From Fixed Deposits to Balanced Funds

Over the last 18 months, an unusual trend has been observed. There has been a swift and steady outflow of capital from fixed deposits into balanced funds. Fixed deposit investors have always looked towards avenues that offer fixed returns and guaranty protection of capital. Balanced funds promise neither. So, how did they become an attractive alternative to the traditional fixed deposit?

 

A Miracle Solution

The nature of the debt marked changed in the past few years for retail investors. Tax structures favoured equity over debt. One on hand, investors had to hold debt investments for three years to claim indexation benefits on their long-term holdings. On the other hand, dividends from debt mutual funds were issued post dividend distribution tax of 28%. Further, returns across the debt spectrum fell rapidly as interest rates fell. This ruled out debt funds from the offering.

On the contrary, equity markets enjoy zero dividend distribution tax. Additionally, long-term capital gains (LTCG) are currently exempt from tax. While debt markets hit a rough patch, equity markets have been following a one-way trajectory…upwards.
Balanced funds have been pitched as a suitable alternative to fixed deposits because they also have a debt component. Banks aggressively sold these funds to clients. This is yet another instance where banks have prioritized their revenue interests over their clients’.

Balanced funds were a miracle solution – they were offering seemingly higher returns than FDs while supposedly being safe. In addition, they are more tax efficient and were even offering to pay regular monthly dividends. Unlike interest income, these dividends are tax-free.

Latent Issues

Balanced funds are a type of equity mutual funds that invest a minimumof 65%of the portfolio in equity instruments. This makes them an equity product. Most balanced funds currently follow an aggressive investment strategy on their equity portfolio to cope with the inflows and to deliver the promised returns. This makes them inherently ill-suited for conservative investors.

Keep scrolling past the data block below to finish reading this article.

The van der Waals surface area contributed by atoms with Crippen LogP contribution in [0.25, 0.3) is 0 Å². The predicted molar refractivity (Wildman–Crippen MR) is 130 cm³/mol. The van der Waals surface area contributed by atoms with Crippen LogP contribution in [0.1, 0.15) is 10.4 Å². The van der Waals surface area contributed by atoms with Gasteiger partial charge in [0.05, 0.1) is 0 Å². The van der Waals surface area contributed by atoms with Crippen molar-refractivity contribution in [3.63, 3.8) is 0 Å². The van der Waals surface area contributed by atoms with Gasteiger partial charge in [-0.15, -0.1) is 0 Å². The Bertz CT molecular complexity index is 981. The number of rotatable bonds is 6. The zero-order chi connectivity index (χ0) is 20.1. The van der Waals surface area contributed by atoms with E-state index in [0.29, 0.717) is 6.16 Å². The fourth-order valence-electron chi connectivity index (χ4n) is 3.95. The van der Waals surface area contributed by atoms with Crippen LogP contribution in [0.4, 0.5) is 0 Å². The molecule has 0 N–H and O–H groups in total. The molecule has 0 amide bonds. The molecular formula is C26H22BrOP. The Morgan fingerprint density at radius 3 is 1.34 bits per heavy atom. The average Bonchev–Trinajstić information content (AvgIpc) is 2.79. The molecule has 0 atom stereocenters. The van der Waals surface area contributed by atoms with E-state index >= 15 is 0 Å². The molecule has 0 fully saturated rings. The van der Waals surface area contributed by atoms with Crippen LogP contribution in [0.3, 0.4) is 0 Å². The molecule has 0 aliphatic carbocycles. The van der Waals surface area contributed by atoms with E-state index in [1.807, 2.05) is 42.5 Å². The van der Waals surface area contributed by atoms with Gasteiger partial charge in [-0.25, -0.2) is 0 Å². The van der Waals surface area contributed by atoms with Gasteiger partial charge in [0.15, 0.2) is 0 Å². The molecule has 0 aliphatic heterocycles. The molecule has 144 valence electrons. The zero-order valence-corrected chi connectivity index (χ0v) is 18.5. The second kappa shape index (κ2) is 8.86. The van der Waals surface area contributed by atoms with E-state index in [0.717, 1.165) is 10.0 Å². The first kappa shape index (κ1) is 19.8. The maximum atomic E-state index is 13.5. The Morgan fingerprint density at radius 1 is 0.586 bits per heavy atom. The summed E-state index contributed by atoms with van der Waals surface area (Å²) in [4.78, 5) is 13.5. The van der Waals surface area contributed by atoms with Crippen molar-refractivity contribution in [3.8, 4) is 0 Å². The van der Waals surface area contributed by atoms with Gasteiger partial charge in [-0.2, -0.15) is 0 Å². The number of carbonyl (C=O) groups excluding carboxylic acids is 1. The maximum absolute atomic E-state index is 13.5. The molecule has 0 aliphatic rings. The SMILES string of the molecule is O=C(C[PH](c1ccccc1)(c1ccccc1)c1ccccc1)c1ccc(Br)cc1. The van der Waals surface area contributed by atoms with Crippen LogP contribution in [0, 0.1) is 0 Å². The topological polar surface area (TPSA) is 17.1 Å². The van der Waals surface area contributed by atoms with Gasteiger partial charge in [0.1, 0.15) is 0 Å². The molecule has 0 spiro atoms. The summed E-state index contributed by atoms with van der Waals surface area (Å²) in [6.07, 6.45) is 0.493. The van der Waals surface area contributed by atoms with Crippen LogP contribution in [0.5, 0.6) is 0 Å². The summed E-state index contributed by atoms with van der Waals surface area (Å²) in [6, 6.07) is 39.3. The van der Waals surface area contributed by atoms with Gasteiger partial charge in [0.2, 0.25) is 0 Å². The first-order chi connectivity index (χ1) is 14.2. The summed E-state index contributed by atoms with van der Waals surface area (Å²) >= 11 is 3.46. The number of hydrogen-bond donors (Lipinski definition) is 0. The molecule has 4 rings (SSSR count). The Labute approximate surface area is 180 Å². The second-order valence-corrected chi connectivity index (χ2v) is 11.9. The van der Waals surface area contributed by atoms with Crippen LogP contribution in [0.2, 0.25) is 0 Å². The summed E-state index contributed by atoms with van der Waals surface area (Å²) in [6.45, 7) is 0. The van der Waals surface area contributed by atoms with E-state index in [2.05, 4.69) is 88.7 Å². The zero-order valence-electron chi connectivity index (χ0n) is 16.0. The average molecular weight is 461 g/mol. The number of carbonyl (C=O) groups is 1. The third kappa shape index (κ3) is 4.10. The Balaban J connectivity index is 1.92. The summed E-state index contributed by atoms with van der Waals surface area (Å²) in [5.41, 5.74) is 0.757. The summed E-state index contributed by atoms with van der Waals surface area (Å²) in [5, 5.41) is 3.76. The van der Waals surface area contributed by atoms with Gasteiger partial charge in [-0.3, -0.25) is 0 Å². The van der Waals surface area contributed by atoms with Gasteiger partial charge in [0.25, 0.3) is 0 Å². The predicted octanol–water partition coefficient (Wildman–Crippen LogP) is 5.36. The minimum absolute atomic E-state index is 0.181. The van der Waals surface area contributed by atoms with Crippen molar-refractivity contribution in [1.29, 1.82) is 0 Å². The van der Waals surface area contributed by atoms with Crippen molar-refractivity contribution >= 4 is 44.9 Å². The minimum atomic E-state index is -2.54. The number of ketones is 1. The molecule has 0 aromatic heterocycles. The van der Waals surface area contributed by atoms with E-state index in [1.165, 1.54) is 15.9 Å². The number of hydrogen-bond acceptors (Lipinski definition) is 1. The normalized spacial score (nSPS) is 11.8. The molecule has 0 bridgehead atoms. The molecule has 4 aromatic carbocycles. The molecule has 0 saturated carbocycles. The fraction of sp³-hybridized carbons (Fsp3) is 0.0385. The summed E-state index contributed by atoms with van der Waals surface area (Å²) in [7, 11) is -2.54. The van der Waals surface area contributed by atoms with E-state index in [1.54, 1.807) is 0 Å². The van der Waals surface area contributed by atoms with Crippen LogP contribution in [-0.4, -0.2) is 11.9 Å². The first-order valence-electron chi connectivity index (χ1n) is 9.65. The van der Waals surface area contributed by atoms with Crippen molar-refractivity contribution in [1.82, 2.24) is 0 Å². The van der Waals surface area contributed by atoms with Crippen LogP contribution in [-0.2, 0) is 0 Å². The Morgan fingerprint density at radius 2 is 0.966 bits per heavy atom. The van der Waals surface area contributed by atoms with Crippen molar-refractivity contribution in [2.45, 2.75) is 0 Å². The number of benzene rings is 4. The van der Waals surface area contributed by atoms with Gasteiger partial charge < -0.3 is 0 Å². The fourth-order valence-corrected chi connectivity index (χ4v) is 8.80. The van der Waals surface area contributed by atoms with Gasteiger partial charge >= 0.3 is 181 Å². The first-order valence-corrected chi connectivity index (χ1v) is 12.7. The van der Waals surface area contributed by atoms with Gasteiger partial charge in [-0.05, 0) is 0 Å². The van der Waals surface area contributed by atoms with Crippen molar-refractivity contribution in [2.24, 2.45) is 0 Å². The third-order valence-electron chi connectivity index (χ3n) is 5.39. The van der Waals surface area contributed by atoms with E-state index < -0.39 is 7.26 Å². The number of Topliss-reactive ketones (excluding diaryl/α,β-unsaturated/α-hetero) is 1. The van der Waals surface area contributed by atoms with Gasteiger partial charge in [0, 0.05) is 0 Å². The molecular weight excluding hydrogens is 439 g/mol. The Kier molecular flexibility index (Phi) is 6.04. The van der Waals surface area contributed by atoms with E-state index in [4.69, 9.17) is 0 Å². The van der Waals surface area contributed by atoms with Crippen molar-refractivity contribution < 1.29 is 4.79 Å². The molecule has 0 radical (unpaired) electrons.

More importantly, regular dividend payouts are not sustainable. In mutual funds, dividends are paid from booked profits in a scheme. Essentially, the fund houses sell securities to book profits and this is handed back to investors in the form of dividends. It’s important to note that if the markets correct, the dividend will be paid from invested capital.

Balanced funds have been touted as the ideal asset allocation fund. However, since a majority of the investment is in equity instruments, it can’t work as a “one-size fits all” solution. The more prudent choice would be to work towards asset allocation across debt and equity. For regular sustainable cash flows from mutual fund investments, a prudent Systematic Withdrawal Plan would make more sense.

The Way Forward

A market correction could see the flight of capital from balanced funds if there is NAV erosion. Traditional investors who were avoiding the volatility of debt markets will not be able to tide through the volatility of equity markets. A sudden reversal of flows will primarily hurt investors who pull their money out, but it will also affect those who choose to stay the course.

At ithought, we have been working towards creating fixed-income solutions for our clients that are customized to their cash flow and return expectations. If you would like to explore our offerings, please get in touch with us.

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